|Squash bug eggs
|Early blight on tomatoes
|Septoria leaf spot
As I write this it is raining again. Pouring you could say. Crops in soils with good drainage are doing well. Some soils have been waterlogged nearly every day of the season so far. Some crops have tolerated it well enough (sweet corn), and others have rotted away (ex. potatoes). Most crops are someplace between and have suffered a bit. The potato leafhopper is still active, and beans and potatoes left untreated in areas where they are plentiful are now showing hopperburn. Squash bug eggs are everywhere and soon the nymphs will be feeding. I recommend you be prepared for this (see the June 28, 2013 Pest Report). Late blight has only been reported in a few sites, and those pretty far away (MA, NJ, NY and one report in the County). Early blight and septoria leaf spot are running wild on tomatoes. It is a challenging year to farm or garden, and yet we have a wonderful bounty. I may sound like I am a pessimist but actually I recognize good fortune when I see it, and I see it now. Don’t worry.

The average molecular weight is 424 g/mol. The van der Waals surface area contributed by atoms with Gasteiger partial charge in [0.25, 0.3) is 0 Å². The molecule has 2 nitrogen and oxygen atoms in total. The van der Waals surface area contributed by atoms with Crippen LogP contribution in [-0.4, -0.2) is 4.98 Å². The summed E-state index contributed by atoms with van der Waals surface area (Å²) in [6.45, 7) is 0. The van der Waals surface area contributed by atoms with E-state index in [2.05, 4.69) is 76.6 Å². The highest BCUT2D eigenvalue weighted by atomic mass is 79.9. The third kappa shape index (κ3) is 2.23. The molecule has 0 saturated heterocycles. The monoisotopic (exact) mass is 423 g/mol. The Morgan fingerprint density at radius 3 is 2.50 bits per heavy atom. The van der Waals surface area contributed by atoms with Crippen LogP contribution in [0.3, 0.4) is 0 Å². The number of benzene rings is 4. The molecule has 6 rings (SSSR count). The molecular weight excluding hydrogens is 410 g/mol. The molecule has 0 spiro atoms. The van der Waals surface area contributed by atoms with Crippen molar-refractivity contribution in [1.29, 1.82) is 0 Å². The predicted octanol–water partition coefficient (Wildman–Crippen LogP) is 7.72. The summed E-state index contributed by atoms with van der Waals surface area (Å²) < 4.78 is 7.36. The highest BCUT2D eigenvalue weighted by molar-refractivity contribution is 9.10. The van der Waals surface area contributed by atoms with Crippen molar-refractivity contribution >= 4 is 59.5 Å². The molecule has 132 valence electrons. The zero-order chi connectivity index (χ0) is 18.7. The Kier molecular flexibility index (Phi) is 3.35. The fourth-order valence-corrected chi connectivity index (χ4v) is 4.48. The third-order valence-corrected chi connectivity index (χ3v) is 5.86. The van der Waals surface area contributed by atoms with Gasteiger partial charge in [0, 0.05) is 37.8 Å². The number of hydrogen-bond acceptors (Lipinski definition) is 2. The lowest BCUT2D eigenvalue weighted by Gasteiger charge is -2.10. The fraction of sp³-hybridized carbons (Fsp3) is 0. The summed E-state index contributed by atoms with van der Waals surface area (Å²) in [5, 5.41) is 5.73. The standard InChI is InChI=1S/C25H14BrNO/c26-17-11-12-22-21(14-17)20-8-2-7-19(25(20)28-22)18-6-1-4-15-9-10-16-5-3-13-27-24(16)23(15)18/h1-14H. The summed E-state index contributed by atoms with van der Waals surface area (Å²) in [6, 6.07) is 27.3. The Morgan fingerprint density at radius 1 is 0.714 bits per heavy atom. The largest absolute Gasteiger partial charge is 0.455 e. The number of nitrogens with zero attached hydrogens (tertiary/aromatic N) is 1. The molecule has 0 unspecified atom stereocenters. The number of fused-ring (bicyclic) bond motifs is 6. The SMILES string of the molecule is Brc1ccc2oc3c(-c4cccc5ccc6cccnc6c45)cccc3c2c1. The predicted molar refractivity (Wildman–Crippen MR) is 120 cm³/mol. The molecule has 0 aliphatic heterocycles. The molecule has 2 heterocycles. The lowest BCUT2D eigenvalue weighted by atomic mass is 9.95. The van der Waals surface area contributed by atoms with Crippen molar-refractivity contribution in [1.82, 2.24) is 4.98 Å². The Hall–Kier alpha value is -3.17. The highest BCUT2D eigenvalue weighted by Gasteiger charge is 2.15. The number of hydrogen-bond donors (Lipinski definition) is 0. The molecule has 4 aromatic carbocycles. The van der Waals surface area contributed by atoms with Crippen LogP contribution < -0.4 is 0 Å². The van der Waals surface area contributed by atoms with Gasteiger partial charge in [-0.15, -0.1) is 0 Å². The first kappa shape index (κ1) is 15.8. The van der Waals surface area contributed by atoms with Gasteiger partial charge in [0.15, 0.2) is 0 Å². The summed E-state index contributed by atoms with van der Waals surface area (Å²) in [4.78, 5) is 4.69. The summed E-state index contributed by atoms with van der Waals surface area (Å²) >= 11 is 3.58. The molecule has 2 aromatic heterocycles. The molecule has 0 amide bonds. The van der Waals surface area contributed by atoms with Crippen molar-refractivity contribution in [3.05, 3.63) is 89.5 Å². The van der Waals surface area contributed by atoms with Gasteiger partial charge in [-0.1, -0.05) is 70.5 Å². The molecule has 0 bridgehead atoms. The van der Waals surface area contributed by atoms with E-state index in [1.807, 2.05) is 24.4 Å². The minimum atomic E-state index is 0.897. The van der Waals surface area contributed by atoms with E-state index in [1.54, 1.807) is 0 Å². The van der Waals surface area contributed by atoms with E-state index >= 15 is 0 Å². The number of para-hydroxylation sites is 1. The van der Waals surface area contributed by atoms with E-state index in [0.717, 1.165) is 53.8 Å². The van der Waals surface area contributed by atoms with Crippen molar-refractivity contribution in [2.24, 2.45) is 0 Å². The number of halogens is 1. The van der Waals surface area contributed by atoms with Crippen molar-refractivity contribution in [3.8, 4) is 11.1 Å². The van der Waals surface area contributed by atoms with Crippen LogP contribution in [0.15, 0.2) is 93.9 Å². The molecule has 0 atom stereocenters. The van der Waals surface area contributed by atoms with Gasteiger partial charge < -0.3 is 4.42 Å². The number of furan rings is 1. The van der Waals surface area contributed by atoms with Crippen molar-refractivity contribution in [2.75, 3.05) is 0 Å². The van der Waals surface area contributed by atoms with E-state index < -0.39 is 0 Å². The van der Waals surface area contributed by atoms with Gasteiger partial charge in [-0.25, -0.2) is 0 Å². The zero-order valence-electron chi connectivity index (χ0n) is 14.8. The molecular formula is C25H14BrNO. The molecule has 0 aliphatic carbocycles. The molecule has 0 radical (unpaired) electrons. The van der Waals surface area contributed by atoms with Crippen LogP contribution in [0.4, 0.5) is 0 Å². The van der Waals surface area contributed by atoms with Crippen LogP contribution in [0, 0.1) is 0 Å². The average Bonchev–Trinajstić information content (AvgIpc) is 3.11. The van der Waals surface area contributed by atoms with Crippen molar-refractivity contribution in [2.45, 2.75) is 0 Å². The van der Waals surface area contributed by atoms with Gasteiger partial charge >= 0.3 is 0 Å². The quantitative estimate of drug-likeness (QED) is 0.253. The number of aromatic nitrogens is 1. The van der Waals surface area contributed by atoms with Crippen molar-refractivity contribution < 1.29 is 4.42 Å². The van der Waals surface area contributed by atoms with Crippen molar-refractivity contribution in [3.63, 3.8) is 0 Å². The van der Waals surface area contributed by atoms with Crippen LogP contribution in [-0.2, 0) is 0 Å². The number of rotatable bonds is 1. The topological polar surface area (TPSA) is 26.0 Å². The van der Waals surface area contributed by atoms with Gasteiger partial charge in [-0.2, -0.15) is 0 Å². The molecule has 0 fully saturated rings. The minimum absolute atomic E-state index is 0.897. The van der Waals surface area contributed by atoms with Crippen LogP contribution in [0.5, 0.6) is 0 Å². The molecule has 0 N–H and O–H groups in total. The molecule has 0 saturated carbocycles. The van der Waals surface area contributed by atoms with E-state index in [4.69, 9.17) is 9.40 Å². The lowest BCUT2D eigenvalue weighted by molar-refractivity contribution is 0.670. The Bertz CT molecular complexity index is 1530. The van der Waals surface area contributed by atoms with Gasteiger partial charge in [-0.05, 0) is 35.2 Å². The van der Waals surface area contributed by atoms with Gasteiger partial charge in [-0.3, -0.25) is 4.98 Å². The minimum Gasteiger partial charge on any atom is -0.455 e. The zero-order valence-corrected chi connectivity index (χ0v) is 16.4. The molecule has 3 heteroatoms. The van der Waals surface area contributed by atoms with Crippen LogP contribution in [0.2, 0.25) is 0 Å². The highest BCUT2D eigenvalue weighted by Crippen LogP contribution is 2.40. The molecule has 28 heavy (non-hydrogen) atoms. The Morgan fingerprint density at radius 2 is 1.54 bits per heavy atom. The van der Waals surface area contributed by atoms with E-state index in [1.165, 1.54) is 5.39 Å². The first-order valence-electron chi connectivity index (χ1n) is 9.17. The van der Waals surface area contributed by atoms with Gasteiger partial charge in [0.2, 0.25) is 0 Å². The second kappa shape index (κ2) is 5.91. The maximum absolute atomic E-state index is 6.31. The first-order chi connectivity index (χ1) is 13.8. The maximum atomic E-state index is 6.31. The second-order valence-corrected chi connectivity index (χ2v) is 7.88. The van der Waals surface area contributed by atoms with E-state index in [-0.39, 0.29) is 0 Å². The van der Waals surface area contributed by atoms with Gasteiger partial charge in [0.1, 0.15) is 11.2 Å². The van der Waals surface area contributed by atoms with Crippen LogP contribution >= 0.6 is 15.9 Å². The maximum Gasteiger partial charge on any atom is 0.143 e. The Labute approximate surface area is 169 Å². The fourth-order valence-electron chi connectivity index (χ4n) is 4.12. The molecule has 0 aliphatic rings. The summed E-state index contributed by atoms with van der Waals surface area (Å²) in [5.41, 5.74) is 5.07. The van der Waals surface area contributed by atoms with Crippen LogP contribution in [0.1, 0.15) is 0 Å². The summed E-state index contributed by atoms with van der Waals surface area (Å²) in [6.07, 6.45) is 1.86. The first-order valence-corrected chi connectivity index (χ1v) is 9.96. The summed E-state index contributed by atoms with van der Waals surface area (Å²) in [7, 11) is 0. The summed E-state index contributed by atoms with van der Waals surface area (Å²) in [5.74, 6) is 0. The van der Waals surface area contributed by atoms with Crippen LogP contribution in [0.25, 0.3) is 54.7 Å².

In this issue:
Purple blotch is a very common and sometime destructive disease that effects onions, garlic, shallots and leeks. Lesions begin as whitish sunken areas that elongate and develop purplish centers. Under favorable conditions (warm with wet leaves) the purple blotch lesions grow large and oval with concentric rings. The lesions may merge and take down whole leaves, and may become covered with brownish spores. The older leaves are more susceptible than the younger leaves.